Siggort (V/V)

[The Island of the Centipede – Chapter Five]

The darkness is great and cool and soothing.

It fills the spaces between things.

There is a great open space between each grain of sand; between the ocean and the shore; between the individuated elements of the sky.

Sid looks upon the world, and where his gaze falls, he cuts.

He has one hundred hands and the parts of him move like clockwork gears; and where he looks, he cuts.

He is in constant orbit about himself and subject to a chaos of form.

He is ringed with knives.

He is aware of the dust that was his flesh as it sifts down onto the beach. He sets the malignity of his consciousness upon the atoms of it and it flares most terribly away.

He can taste every particle of the beach.

He tongues the chaos of the sea.

He can feel without looking each little shift in the muscles of Tara as she swims away.

Everything is silent.

He cannot hear at all; and where he looks, he cuts.

He is beautiful. He shines like a fire. He is monstrous. He is terrible. The sandfleas fall still in homage to him and the sun winces and looks away.

Everything is silent, and he can feel the strange little twitches of Tara’s growing concern.

He considers killing her.

The thought draws blood. It cuts her along the arm and back. The blood hangs gleaming in little droplets along the cutting arm of Sid’s eighteenth ring.

One of the pirates has thrown his eyepatch down onto the ground. It is expanding, filling with spiritual radiance, becoming a great carpet to carry the pirates away.

Sid sees the darkness between the elements of the eyepatch. With the abstract fascination of a creature that loves patterns he follows the interlacing pattern of the chain stitch around its edge.

The wires of Sid criss-cross through the eyepatch.

Sid reflects, distantly: Flying carpets are born from our blindness.

The eyepatch turns to shreds of cloth and spirit.

Sid does not want to kill the pirates.

So he lets them leave.

Lightly the attention of his mind falls on the heaps. He begins to bleed. The great metal arcs of him drip with red.

He makes the blood to cease.

He can feel the vibration of ten million sounds. He sorts out pattern and meaning from the radiation that falls on him from the beginning of the world. He tastes the dissolution of the Buddha’s answer.

He cannot hear anything at all.

He cannot feel Max.

One groping hook seizes up a heap. The hook holds it up. It writhes but under the pressure of directed contemplation it fails at substitution. Balefully Sid instructs it: become a conception of the proximity of Max.

It squirms and bleeds away.

Sid spins faster.

He angers.

He cuts down the head of Harrison Morne that hangs from the mountain at the center of Head Island. He shreds it into a cloud of flesh and fluids. It has no time to scream.

It is petty to kill one creature for another creature’s sins. But this death does not trouble him. He can see in the particulate nature of the cloud that Harrison Morne has lived a very long time in torment, and without the generosity of flesh.

He tastes a metal tang.

He tastes Max.

He tastes Max’s blood.

He tastes so very much of Max’s blood, in the ocean, to the west.

Crack the earth.
Stir the sea.
From the west there comes an outpouring of good to make all things right.

Max sets out in his catamaran to bring this virtue to an end.
He’s owned his crime but he can’t make it right.
His crime is a poison.

Max loved you,
you know,

murmurs the sea.

It is the Latter Days of the Law.
The Buddha’s answer is fading.
It cannot stop the suffering of the world.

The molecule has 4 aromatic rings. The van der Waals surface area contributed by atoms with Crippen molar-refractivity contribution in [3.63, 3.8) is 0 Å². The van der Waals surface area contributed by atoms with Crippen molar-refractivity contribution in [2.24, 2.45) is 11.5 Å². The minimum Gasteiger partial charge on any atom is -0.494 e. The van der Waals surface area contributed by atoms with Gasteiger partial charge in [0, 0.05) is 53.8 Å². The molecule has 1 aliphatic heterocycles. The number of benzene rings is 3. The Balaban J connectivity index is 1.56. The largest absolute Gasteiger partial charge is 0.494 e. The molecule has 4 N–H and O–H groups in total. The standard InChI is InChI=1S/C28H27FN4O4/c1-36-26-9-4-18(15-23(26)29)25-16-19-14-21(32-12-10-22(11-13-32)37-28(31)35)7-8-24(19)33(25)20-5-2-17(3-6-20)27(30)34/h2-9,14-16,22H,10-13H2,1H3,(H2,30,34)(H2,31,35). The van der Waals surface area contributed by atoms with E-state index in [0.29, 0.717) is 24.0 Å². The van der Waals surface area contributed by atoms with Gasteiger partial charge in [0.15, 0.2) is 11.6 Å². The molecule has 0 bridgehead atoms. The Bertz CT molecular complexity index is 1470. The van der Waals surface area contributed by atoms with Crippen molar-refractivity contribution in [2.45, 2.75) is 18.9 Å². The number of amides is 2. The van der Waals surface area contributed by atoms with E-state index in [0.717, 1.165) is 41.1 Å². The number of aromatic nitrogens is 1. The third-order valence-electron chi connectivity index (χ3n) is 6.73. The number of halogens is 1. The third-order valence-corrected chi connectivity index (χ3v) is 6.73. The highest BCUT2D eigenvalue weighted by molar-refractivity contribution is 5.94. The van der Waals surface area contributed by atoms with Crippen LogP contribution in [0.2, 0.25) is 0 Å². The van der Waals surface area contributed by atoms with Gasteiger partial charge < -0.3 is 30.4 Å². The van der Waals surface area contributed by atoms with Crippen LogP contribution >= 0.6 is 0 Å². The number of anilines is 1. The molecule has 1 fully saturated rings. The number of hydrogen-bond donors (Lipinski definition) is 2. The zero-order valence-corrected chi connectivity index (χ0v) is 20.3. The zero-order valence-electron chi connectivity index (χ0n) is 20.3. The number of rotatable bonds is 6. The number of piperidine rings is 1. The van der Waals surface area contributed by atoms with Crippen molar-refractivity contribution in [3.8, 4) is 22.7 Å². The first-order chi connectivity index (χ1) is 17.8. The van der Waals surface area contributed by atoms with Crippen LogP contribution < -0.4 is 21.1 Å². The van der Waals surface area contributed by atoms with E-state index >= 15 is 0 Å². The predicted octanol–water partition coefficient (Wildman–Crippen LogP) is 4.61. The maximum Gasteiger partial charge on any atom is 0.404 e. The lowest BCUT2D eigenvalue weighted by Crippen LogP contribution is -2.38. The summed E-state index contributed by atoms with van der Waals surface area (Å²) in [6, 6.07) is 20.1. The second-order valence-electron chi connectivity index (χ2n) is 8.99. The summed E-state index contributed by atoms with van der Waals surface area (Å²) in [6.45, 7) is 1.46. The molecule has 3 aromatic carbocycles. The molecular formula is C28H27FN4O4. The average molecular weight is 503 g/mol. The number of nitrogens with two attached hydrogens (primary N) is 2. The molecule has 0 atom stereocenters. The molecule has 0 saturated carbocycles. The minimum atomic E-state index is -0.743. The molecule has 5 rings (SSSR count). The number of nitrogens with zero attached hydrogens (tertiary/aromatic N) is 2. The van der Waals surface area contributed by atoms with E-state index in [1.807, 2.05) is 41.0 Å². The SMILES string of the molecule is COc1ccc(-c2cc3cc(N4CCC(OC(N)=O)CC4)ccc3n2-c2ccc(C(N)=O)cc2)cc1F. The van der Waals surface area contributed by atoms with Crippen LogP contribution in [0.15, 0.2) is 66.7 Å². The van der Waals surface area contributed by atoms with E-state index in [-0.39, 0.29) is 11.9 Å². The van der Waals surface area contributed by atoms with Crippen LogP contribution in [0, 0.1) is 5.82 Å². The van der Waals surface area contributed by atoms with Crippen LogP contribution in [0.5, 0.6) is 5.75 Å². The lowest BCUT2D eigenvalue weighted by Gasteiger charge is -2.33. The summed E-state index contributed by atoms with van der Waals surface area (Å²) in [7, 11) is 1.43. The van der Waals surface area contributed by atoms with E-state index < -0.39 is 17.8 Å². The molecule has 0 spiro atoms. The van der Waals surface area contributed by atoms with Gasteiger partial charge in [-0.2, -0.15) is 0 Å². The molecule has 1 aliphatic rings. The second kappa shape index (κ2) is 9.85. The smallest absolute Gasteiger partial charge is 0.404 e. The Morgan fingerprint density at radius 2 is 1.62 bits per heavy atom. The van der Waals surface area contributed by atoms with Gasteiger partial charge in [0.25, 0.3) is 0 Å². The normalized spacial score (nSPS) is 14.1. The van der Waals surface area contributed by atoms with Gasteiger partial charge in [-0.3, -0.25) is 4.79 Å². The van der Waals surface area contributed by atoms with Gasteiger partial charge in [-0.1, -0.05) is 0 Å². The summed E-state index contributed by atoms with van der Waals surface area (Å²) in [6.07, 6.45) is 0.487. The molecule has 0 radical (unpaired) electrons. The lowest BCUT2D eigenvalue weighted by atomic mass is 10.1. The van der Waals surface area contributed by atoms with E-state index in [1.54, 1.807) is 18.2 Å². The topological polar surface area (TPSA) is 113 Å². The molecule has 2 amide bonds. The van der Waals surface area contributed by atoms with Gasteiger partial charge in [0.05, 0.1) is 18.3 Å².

The knife of the legend of Mr. Kong
Reflects his answer:
“We must try to be good.”

Sid shears through the fortifications of the beach and scythes across Head Island like a storm.

But people always fight the things they love.

The Island of the Centipede

Strangely it is Tara’s voice that pierces the emptiness of sound.

“If I may ask—“

She has paused, beyond the range of reflex, a fair ways out to sea. She is on her back. She is looking up at Sid, and speaking, and he hears the words.

Sid says: It is a useless redundancy to pierce a siggort’s heart with love.

She flushes.

You thought I was a heap.

“They’re very tricky,” Tara says.

Sid becomes aware of a family of rabbits. He does not have time to save them from the murder of his thoughts. He chews on the meat of them as he moves west.

“But I meant to ask— are you okay?”

If Max is dead, says Sid, Then I shall tear asunder the fabric of this world. And if he is not, then I shall fight him and hurt him and hurt myself forever.

Tara blushes even brighter.

Sid tastes it. He seeks its meaning down in the molecules of her. She is embarrassed because normally she would criticize tearing asunder the fabric of the world; only, Siddhartha Buddha got there first, and that makes it a bit like a Christian saying, “Language!” when a neighbor curses a fig tree.

She recovers, though.

She lays on her back like an otter in the sea and she says, “People think that what the Buddha said is, escaping the torments of the skandhas is difficult. Every direction people travel, they find ignorance and desire. They mire themselves in the birth-suffering, the old-age-suffering, the sickness-and-death-suffering. Everything is finite and everything that people cling to as their answer falls apart. So people think that what the Buddha said is, it’s very difficult to find enlightenment and free yourself from the wheel of reincarnation. But it’s not. It’s very easy. Because ignorance and desire are finite too. They are transient too. Anicca. You experience them, you breathe them in, you breathe them out, and eventually they’re gone.”

Sid’s answer is disinterested and it cuts the air like the clamor of a bell.

Oh.

Sid rises over a ridge.

The Good sees him.

It rises from the sea to the west and its gaze transfixes him, burns him, soaks into him even as the blades of him cut and shred the ambience of its light.

He is loved.

He is loved. He is loved. He is loved.

To the north, and west, and deep below the sea, Max dissolves; and the pieces of him flow him from his form, and his heart ceases to beat.

Sid lurches forward as if by moving somehow he could save Max; but it is too much. It is impossible. He cannot sustain.